For some cancer patients, Spain’s debt crisis means living on borrowed medicine.
Virgen de la Luz hospital in the rural province of Cuenca turned away two women with lung and breast cancer in May after Roche Holding AG (ROG) stopped supplying tumor fighter Herceptin, according to documents obtained by Bloomberg News. The women got the drug after a 24-hour wait thanks to a hastily-brokered deal to borrow it from another clinic.
To rescue Cuenca and the rest of Spain’s health system, which sank into debt alongside the regional governments that operate it, the state arranged an infusion of guaranteed loans and demanded 7 billion euros ($8.8 billion) in cost cuts. Yet doctors and patients warn the prescription for cutbacks may cause more pain than the budgetary malaise it was meant to cure.
“The situation is not going to change,” said Jose Andres Guijarro, a gynecologist at Virgen de la Luz who helped found a citizens group protesting cuts at the hospital. “If we didn’t have money to pay before, we won’t have it now.”
Patients and hospitals across Spain are wrestling with the same dilemma. Even as old debts get paid off -- the country’s 17 regions ran up some 12 billion euros in unpaid health bills through last year -- new ones are piling up. As a result, the need to break the cycle with spending cuts threatens to redefine the very notion of Europe’s tradition of socialized medicine: how best to treat patients, not how to make ends meet.
“As long as it is state-funded, the health system will always run a deficit,” said Miguel Llorens, financial director for Hospital Provincial de Castellon. Roche stopped taking his IOUs as well, and he says he pays the Swiss drug giant in cash.
Tangled in a debt crisis that left him requesting a 100 billion-euro European Union bailout to help banks reeling from a real-estate collapse in its fifth year, Prime Minister Mariano Rajoy sliced 7 billion euros out of the health system as part of about 45 billion euros of cost cuts and tax hikes.
The spending cuts come in exchange for 35 billion euros in syndicated bank loans the central government arranged on behalf of town halls and regions, which pay for health care.
The hope is that the bailout will help get the flow of drugs moving again. Roche says its Spanish creditors paid their debts last week. That put medicine distribution “back to normal throughout the country,” including in Castellon and Cuenca, the Basel, Switzerland-based company said in an e-mailed statement.
Still, Llorens says things aren’t back to normal on the ground. When a patient needs Herceptin or another Roche medicine, he sends the company a pre-order. Roche bills him. Only after the bank transfer clears does he get the product.
The square-bearded former nurse says he expects the credit agreement with Roche to resume in September. That will only solve one of his many worries, though: he must find about 3 million euros of cost cuts this year to meet his 85 million-euro budget. So he has mounted solar panels on the roof to save on electricity, endorsed salary reductions -- including a 20 percent pay cut for himself -- and left retired doctors’ positions open to trim his payroll.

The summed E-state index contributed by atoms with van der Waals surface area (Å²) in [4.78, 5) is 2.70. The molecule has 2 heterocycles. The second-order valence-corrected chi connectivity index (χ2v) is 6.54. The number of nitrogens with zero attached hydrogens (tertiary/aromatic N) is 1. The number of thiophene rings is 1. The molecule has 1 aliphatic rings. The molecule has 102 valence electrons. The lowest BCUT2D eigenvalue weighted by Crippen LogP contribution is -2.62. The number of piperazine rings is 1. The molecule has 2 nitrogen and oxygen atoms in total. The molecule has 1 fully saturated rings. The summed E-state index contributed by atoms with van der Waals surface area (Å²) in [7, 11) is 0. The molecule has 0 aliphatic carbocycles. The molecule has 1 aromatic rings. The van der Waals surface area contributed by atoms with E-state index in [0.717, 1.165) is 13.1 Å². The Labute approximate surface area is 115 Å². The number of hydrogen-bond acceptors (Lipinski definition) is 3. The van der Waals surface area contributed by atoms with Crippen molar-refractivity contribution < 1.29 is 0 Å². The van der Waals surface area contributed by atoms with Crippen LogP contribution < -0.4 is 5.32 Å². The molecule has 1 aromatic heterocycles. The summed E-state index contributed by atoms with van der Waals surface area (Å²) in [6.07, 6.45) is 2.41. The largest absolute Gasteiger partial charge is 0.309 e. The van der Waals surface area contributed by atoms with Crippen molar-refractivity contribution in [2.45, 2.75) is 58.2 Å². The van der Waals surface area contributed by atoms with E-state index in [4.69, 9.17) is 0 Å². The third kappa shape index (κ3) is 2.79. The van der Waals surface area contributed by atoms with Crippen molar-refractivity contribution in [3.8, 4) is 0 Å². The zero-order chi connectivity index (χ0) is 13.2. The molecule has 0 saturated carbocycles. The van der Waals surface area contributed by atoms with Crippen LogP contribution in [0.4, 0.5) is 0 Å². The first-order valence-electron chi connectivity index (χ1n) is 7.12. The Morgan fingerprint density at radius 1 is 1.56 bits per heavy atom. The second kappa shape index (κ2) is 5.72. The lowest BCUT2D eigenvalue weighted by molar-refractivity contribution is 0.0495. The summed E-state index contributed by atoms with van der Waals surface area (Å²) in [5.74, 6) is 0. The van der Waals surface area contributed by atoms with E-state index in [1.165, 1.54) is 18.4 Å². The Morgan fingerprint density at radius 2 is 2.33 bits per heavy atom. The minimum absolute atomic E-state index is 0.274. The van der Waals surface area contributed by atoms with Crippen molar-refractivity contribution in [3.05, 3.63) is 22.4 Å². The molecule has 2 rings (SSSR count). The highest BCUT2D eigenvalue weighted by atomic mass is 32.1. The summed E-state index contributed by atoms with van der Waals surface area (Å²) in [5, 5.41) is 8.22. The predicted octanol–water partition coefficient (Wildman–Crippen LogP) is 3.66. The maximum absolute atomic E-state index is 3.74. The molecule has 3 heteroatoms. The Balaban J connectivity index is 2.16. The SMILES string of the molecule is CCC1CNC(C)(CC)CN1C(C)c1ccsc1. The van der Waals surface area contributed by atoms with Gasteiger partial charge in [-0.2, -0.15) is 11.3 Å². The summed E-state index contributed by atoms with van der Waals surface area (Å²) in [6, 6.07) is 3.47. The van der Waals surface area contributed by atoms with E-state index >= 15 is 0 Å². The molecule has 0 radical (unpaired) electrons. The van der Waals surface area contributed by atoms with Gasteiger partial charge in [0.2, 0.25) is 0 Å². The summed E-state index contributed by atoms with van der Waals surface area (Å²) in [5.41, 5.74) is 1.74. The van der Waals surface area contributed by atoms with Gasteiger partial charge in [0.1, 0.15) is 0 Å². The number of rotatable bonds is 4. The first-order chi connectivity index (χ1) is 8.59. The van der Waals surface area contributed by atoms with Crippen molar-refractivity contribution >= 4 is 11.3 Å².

Llorens, who started working at Castellon as a nurse when he was 18, says while hospitals need more funds, they must learn to become more efficient. Before the loans, the average hospital was paying bills almost a year and a half late, industry group Farmaindustria estimates.
The spending cuts are the only way forward, or else unpaid bills will start to pile up again, according to Gloria Rodriguez, the regional government liaison for the Spanish Federation of Healthcare Technology Companies.
The debt crisis helped put one in 10 members of her organization out of business, she said in an interview. Spain’s regions “were spending happily,” according to Rodriguez. “Now they have seen they can’t finance it.”
Rajoy’s measures will mean longer hours and less pay for doctors and nurses, and higher costs for patients accustomed to spending little to nothing to visit a physician. It’s fair to call the regional bailout a band-aid for bigger structural wounds in the health system, said Kaushal Shah, an analyst for Business Monitor International in London.
“The situation is far from over,” she said.
Despite its debt, Spain spent less per capita on health in 2010 than France, Italy, Germany, or the U.K., according to the World Health Organization. The budget demands may erode the fundamentals of the system, said Carmen Torralba, mayor of Sotorribas, a 900-resident cluster of villages outside the city of Cuenca.
“We’re actually talking about something very basic, which is that someone who makes 1,000 euros a month can have free, quality care,” she said.
Pregnant and Worried
The spending cuts, especially in this rural area at the eastern edge of Don Quixote’s tilting ground on the Spanish high central plain, risk leaving some people in isolated areas without any access to health facilities and have sapped confidence in the system.
Nine months pregnant and waiting in the hot sun outside Virgen de la Luz hospital, Trini Romero says she’s afraid doctors might put their finances ahead of her baby’s health.